Yesterday evening* in Auckland we had another interesting Law and Economics Association (LEANZ) event, with Max Rashbrooke talking on ‘Inequality in New Zealand’, largely based on his book Inequality: A New Zealand Crisis, published by Bridget William Books last year. Max is a fine presenter, and he’s also got an interesting website (a joint project with the New Zealand Council for Christian Social Services), Inequality: A New Zealand Conversation, which among other things includes a calculator where you can figure out where you lie on New Zealand’s income distribution. You may have also seen it on the Herald’s website, where (according to Max last night) it rapidly got 100,000 hits.
As the hitcount shows, inequality is clearly much further up the public agenda than it used to be, partly influenced by work along Max’s lines and partly propelled by the various debates set off by Thomas Piketty’s Capital in the Twenty-First Century.
My own take – as I’ll be explaining in another forum shortly so I’ll keep it brief here – is that I can understand some focus on inequality per se, and particularly the inequality that’s left after we’ve taken account of the impact of the progressive income tax and social welfare systems, but I’ve always been more concerned about inequality of opportunity than I am about inequality of outcomes.
I’m having to reconsider that a bit, though: as Max said last night, and others have also argued, you may not be able to separate out the two concepts of outcomes and opportunity so neatly. It’s possible (for example) that high inequality might reduce a country’s rate of growth, which is a bit of a problem for us fans of equality of opportunity: maybe a deeply unequal society can’t generate the high rates of growth that equality of opportunity enthusiasts would champion as one of the best ways to help those at the bottom of the income ladder. Standard & Poor’s for example came out recently with a report that said precisely that about the US economy: “Standard & Poor’s sees extreme income inequality as a drag on long-run economic growth. We’ve reduced our 10-year U.S. growth forecast to a 2.5% rate. We expected 2.8% five years ago”.
There’s also a line of argument that says inequality actually interferes with people’s ability to take fair advantage of opportunities. Here’s what’s been catchily called The Great Gatsby Curve (originally by Alan Krueger, chairman of the Council of Economic Advisers in the US, in 2012). This version comes from a Canadian economics professor, Miles Corak, who updated the original graph with more countries. You can find his write-up here at his website. Max also put a version up as a slide yesterday.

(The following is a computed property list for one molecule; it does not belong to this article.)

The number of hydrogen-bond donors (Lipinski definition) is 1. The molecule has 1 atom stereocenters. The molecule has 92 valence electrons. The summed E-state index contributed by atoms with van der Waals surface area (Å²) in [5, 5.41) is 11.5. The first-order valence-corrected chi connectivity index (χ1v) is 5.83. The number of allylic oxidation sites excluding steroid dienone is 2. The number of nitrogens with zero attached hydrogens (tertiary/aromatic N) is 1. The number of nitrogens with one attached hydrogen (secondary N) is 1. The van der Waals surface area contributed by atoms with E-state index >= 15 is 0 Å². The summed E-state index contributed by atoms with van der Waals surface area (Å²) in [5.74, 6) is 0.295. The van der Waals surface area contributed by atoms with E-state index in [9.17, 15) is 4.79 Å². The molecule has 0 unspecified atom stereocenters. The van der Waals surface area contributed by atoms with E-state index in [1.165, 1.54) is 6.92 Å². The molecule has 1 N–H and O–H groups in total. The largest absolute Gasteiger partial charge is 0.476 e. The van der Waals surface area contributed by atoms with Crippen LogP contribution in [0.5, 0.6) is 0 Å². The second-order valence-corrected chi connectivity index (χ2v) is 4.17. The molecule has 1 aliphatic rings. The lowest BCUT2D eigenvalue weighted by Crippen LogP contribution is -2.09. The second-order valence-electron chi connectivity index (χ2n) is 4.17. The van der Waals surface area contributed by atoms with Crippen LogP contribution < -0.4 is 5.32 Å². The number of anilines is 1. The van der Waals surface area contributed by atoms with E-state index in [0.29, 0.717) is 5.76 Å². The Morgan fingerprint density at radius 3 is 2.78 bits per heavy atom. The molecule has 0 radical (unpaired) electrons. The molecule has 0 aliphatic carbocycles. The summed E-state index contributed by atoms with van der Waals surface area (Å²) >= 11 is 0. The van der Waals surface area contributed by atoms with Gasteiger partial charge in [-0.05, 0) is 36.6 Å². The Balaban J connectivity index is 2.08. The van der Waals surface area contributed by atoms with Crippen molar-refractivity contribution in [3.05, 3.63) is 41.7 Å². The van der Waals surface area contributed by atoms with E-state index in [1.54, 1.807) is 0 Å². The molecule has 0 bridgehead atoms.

If you haven’t seen it before, here’s how it works. The horizontal scale is a country’s income inequality, as summarised by its Gini coefficient: the further to the right, the more unequal. The vertical scale is a bit of a mouthful, but what it means is the percentage of a person’s earnings that can be explained by their parent’s earnings, so it is a measure of intergenerational mobility: the further up the axis you are, the more parents’ income determines their kids’ outcomes, so the less mobile a country is.
What you get is an overall pattern where the more unequal countries tend to be the less intergenerationally mobile. We, and Australia, don’t show up too badly, by the way: we’re a bit above the median level of inequality in this particular sample of counties, but on the other hand we’re more open than many. We have much the same level of income inequality as Spain, the UK or Italy, but parents’ income explains far less of our children’s incomes than they do in those countries.
There are those who would make a strong argument from this graph – that it’s the inequality that is causing the lack of mobility, and in turn that would tend to take you down a policy route emphasising redistributive policy.
I don’t think that’s necessarily true: I’m rather inclined to view both these outcomes (inequality and immobility) as caused by a third factor again, namely the social and economic openness of a society. In the UK you’ve got the class system; in much of continental Europe you’ve got insider/outsider labour markets. I’d still be tempted to bang away at those sorts of barriers to equality of opportunity: as far as I’m concerned, you can jack up the progressivity of the income tax system all you like, but it’s not going to make a blind bit of difference to the career prospects of the young Arab girl in a French slum.
In any event, you can see the sorts of interesting ideas that arise at these LEANZ seminars. So sign up with LEANZ – you can do it here – it’s a charity and can do with the subs and any spare donations you care to make. And if you’ve got any ideas you’ve been wanting to share, these seminars are a great opportunity to take them out over the fences (my hands are clean – here’s a write-up of the LEANZ presentation I gave a wee while back).
Thanks finally to Ed Willis at Webb Henderson who organised the event and provided the premises and the drinks and nibbles.
*Originally published at Economics NZ 10 September.